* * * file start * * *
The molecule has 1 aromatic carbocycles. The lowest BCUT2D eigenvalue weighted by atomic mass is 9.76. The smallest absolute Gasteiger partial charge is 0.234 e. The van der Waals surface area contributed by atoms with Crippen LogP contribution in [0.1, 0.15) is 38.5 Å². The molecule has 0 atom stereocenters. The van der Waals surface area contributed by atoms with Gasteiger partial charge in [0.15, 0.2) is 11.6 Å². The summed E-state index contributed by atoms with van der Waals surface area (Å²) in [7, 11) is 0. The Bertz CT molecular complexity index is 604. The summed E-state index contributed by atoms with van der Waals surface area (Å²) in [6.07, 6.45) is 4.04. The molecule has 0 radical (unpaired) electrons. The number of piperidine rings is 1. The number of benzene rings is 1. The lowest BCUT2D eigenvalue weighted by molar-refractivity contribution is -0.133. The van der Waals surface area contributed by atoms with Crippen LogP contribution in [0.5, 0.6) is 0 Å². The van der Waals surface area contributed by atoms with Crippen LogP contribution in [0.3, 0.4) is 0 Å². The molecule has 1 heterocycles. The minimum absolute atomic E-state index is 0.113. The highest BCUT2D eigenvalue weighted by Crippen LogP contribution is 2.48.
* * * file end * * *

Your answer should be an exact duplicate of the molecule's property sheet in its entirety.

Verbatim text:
The molecule has 1 aromatic carbocycles. The lowest BCUT2D eigenvalue weighted by atomic mass is 9.76. The smallest absolute Gasteiger partial charge is 0.234 e. The van der Waals surface area contributed by atoms with Crippen LogP contribution in [0.1, 0.15) is 38.5 Å². The molecule has 0 atom stereocenters. The van der Waals surface area contributed by atoms with Gasteiger partial charge in [0.15, 0.2) is 11.6 Å². The summed E-state index contributed by atoms with van der Waals surface area (Å²) in [7, 11) is 0. The Bertz CT molecular complexity index is 604. The summed E-state index contributed by atoms with van der Waals surface area (Å²) in [6.07, 6.45) is 4.04. The molecule has 0 radical (unpaired) electrons. The number of piperidine rings is 1. The number of benzene rings is 1. The lowest BCUT2D eigenvalue weighted by molar-refractivity contribution is -0.133. The van der Waals surface area contributed by atoms with Crippen LogP contribution in [0.5, 0.6) is 0 Å². The van der Waals surface area contributed by atoms with Crippen LogP contribution in [0.3, 0.4) is 0 Å². The molecule has 1 heterocycles. The minimum absolute atomic E-state index is 0.113. The highest BCUT2D eigenvalue weighted by Crippen LogP contribution is 2.48.